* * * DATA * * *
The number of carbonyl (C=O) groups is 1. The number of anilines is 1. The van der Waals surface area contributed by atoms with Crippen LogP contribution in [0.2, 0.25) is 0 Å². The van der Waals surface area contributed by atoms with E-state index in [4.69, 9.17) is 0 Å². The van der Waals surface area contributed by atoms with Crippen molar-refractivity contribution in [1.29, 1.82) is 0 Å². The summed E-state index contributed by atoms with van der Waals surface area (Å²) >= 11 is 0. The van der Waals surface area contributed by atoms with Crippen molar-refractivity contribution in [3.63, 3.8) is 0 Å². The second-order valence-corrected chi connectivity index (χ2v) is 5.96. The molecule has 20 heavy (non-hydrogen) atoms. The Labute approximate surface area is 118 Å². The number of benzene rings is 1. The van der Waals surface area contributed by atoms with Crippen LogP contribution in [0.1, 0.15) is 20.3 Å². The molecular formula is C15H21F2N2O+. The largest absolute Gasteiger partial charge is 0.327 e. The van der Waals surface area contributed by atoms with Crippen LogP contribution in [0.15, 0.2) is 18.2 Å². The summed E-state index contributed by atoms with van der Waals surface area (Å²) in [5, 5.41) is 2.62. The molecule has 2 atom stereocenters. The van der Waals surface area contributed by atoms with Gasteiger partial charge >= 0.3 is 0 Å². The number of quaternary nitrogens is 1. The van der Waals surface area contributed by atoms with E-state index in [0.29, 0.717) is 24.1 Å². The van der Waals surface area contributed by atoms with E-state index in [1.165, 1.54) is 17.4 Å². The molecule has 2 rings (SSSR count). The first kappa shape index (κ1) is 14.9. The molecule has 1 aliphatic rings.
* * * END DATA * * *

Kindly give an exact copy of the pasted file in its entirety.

The number of carbonyl (C=O) groups is 1. The number of anilines is 1. The van der Waals surface area contributed by atoms with Crippen LogP contribution in [0.2, 0.25) is 0 Å². The van der Waals surface area contributed by atoms with E-state index in [4.69, 9.17) is 0 Å². The van der Waals surface area contributed by atoms with Crippen molar-refractivity contribution in [1.29, 1.82) is 0 Å². The summed E-state index contributed by atoms with van der Waals surface area (Å²) >= 11 is 0. The van der Waals surface area contributed by atoms with Crippen molar-refractivity contribution in [3.63, 3.8) is 0 Å². The second-order valence-corrected chi connectivity index (χ2v) is 5.96. The molecule has 20 heavy (non-hydrogen) atoms. The Labute approximate surface area is 118 Å². The number of benzene rings is 1. The van der Waals surface area contributed by atoms with Crippen LogP contribution in [0.1, 0.15) is 20.3 Å². The molecular formula is C15H21F2N2O+. The largest absolute Gasteiger partial charge is 0.327 e. The van der Waals surface area contributed by atoms with Crippen LogP contribution in [0.15, 0.2) is 18.2 Å². The summed E-state index contributed by atoms with van der Waals surface area (Å²) in [5, 5.41) is 2.62. The molecule has 2 atom stereocenters. The van der Waals surface area contributed by atoms with Gasteiger partial charge >= 0.3 is 0 Å². The number of quaternary nitrogens is 1. The van der Waals surface area contributed by atoms with E-state index in [0.29, 0.717) is 24.1 Å². The van der Waals surface area contributed by atoms with E-state index in [1.165, 1.54) is 17.4 Å². The molecule has 2 rings (SSSR count). The first kappa shape index (κ1) is 14.9. The molecule has 1 aliphatic rings.